It’s now cool to use ¯\_(ツ)_/¯ on the Senate floor

Politicians make a grab at humor with new emoji.

Matt Gibbons, Quartz
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Matt Gibbons, Quartz
July 31, 2015, 8:11 a.m.

Grand­stand­ing is a tried and true polit­ic­al tac­tic on the U.S. Sen­ate floor — usu­ally in­volving stale jokes made by stiff politi­cians who want to ap­pear re­lat­able. But as the pace of pop cul­ture has ac­cel­er­ated, so too have politi­cians’ des­per­ate at­tempts to keep their hu­mor cur­rent. Case in point: On Ju­ly 30, Demo­crat­ic Sen­at­or Shel­don White­house took a shot at the Re­pub­lic­an plan for cli­mate change (or the lack there­of) by flash­ing the ¯\_(ツ)_/¯ emoji in one of his floor charts.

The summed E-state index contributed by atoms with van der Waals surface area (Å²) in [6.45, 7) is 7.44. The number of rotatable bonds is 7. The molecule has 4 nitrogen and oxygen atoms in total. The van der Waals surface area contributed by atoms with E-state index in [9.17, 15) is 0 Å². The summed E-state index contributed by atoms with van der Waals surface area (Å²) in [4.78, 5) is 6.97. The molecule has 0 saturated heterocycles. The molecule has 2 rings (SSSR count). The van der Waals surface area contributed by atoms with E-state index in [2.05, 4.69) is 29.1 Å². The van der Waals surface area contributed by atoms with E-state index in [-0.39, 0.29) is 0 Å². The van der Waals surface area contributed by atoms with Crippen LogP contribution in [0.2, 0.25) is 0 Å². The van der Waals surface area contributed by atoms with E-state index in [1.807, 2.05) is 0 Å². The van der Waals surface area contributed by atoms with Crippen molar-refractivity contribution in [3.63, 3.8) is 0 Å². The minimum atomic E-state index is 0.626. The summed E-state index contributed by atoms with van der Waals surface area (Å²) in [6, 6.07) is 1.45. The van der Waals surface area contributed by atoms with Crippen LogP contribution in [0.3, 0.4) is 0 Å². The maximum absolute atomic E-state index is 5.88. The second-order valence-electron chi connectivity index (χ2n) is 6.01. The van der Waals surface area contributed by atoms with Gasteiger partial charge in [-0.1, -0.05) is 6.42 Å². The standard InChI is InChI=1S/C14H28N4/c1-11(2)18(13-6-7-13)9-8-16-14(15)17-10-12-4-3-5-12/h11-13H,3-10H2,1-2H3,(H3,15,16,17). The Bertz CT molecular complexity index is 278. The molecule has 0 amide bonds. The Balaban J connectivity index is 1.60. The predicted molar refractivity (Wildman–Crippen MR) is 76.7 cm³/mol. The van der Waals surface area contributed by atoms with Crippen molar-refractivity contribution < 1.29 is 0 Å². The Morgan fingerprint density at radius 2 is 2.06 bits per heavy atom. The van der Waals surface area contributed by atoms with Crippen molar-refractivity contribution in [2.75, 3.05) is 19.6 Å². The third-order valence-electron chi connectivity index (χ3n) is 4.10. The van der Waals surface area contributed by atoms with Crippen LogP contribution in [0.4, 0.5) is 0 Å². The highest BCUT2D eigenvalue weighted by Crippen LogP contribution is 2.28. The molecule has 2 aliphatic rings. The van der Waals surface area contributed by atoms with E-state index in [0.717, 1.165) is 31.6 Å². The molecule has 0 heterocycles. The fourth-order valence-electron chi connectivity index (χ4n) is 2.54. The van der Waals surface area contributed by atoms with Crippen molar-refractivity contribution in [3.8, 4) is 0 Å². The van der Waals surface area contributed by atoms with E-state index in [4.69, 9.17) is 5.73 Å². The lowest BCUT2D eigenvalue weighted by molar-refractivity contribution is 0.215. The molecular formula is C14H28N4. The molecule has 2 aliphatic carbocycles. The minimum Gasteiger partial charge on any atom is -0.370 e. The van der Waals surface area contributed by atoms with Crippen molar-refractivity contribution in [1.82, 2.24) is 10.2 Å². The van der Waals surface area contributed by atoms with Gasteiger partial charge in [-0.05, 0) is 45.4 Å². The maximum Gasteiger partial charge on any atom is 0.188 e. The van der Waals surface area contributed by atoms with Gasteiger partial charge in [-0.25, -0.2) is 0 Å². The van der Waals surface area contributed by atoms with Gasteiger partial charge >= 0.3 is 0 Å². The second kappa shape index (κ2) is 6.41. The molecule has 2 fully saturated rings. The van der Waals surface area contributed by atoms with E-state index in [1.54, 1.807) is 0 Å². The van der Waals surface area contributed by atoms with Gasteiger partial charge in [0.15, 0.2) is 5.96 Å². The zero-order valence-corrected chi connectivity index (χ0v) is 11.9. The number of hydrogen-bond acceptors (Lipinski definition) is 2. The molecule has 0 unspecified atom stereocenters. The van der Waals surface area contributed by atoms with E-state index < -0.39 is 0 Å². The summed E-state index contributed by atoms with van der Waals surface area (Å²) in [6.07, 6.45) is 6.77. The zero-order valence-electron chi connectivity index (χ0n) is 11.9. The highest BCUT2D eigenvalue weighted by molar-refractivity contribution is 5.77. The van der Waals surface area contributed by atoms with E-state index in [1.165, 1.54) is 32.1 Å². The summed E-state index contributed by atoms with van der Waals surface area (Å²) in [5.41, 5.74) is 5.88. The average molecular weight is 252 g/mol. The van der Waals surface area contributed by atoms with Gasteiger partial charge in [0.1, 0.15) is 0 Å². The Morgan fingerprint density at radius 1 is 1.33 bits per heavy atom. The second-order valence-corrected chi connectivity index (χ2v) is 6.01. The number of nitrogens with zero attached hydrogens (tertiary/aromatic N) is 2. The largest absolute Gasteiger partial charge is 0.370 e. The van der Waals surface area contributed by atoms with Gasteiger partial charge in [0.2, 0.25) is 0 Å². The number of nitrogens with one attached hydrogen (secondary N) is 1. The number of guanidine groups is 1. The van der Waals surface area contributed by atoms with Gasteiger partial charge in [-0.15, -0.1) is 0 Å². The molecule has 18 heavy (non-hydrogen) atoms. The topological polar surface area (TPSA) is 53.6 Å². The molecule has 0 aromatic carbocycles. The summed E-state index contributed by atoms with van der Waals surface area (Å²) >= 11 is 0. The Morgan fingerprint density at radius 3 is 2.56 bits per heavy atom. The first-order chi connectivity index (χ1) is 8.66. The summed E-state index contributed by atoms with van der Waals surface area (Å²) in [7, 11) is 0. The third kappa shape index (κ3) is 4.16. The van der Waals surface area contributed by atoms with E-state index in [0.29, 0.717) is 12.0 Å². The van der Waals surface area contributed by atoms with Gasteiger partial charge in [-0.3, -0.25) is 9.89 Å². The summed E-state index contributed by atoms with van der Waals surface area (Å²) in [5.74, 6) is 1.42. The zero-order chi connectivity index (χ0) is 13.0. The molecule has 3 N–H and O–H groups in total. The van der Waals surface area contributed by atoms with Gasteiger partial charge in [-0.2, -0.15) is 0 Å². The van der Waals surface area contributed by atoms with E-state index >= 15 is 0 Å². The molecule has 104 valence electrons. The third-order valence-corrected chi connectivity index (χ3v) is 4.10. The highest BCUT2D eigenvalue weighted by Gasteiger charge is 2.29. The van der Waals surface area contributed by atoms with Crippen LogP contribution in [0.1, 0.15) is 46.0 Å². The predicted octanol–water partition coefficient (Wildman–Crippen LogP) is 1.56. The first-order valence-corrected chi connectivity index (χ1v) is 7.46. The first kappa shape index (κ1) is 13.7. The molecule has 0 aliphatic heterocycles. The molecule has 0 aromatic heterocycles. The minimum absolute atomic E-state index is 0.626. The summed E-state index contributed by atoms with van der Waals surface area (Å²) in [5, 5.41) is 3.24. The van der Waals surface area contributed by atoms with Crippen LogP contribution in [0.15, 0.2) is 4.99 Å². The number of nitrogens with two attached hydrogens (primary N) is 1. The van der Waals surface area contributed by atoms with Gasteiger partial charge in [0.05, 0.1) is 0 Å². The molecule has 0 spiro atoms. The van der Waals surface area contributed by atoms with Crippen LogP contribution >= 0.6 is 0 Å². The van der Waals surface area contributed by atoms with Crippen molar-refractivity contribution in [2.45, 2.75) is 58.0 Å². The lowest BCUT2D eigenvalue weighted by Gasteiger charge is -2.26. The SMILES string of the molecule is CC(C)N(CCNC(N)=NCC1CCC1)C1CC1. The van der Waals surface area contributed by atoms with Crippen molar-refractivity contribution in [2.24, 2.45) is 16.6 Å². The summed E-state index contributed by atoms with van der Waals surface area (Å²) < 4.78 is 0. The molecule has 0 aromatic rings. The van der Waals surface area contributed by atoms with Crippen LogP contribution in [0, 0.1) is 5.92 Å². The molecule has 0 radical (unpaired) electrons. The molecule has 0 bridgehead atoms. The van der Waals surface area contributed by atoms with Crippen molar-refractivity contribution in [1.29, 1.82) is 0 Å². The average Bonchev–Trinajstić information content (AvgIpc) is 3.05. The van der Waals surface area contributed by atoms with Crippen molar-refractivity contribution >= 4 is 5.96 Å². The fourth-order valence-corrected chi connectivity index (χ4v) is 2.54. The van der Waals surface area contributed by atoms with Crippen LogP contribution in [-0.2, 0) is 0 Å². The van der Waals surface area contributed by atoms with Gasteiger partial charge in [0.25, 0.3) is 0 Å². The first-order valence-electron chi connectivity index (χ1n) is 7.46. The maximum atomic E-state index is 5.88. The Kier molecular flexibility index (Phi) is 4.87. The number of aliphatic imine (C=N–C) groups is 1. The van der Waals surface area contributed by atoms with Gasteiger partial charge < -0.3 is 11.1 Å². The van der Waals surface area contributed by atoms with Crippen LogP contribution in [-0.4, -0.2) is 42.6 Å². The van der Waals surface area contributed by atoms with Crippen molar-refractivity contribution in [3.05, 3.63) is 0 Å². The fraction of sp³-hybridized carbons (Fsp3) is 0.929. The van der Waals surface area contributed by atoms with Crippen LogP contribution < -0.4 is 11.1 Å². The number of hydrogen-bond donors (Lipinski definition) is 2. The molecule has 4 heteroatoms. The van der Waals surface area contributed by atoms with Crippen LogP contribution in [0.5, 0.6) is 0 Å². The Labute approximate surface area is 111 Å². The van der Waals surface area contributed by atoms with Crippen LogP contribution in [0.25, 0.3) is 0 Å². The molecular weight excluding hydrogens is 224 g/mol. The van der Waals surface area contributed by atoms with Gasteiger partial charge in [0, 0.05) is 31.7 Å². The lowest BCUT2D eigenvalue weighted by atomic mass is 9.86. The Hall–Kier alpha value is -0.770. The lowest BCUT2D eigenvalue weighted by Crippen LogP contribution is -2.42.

Of course, in ref­er­en­cing ¯\_(ツ)_/¯, known as the “shrug­gie” or the “smug shrug,” the sen­at­or re­vealed that he’s ac­tu­ally be­hind the curve. The smug shrug, an emoji that in­cor­por­ates the “╯” from the Ja­pan­ese katakana al­pha­bet, went vir­al in Eng­lish back in 2010, after rap­per Kanye West brashly in­ter­rup­ted Taylor Swift at the MTV Video Mu­sic Awards to cham­pi­on Bey­on­cé in­stead and in de­fense offered a quick little shrug. Tweeters seized on the emoji to com­mu­nic­ate the mes­sage be­hind West’s body lan­guage. Its ap­plic­a­tion to count­less on­line situ­ations grew ex­po­nen­tially from there.

Even if the surge in pop­ular­ity of ¯\_(ツ)_/¯ is dated, White­house at least be­ne­fits from the fact that it’s still widely used, be­cause the sen­ti­ment still res­on­ates deeply with people on­line. As The Awl aptly ex­plained in a lengthy his­tory of the emoji, it “tran­scends the In­ter­net and per­haps lan­guage it­self, echo­ing in­co­her­ent ex­pres­sions of sub­lime rage or ter­ror, like the un­trans­lat­able key­board smash, ‘asd­fasldk­vh­jasd.’” As one ed­it­or put it to The Awl, “It’s like, the de­fault In­ter­net feel­ing.”

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